Agricultural Economics Department


Date of this Version



Cornhusker Economics (November 2011)


Published by University of Nebraska–Lincoln Extension, Institute of Agriculture & Natural Resources, Department of Agricultural Economics. Copyright © [2011] Board of Regents, University of Nebraska.


According to the United Nations, the world’s population hit seven billion on October 31, 2011. The United Nations is projecting the world population to reach 9.3 billion by 2050. The new population landmark set off alarms in governments and organizations around the world. Most of the growth will occur in the poorest and least developed regions of the world, which already must work to resolve issues related to shortages of quality food, soil, air and water. Many people living in these countries also lack access to education, healthcare and global political capital.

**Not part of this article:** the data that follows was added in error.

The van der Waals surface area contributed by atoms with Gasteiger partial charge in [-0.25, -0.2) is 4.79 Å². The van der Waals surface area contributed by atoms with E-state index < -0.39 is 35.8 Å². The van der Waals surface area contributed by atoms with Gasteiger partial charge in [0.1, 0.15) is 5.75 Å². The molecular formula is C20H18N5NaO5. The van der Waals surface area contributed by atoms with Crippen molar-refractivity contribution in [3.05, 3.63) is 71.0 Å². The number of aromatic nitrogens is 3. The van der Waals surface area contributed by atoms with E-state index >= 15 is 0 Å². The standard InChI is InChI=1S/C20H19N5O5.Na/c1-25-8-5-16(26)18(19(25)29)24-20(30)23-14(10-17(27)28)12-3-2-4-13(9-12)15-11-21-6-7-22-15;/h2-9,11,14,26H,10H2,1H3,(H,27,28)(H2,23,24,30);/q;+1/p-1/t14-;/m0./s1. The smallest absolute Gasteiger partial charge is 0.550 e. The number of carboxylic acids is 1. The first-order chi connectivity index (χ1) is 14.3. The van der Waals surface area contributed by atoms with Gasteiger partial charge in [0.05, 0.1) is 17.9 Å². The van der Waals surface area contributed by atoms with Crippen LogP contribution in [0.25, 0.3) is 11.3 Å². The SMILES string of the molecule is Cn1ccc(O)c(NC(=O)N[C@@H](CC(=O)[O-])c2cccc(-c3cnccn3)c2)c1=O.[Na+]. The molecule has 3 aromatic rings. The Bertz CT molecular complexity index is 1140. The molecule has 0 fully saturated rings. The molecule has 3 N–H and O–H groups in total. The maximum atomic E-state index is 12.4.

More developed countries face many of the same issues in a different way. Agriculture has been so successful that many people living in the developed world enjoy a high degree of food security, but are separated from the growth and production processes. Consumers, in places like the United States, have become accustomed to buying whatever they need or want at a low price. Many consumers see only finished products in attractive wrapping on their shelves. For these people, it is difficult to understand the role that agriculture plays in their daily lives. It is also difficult for many people to understand the relationships between high consumption and environmental and political stability.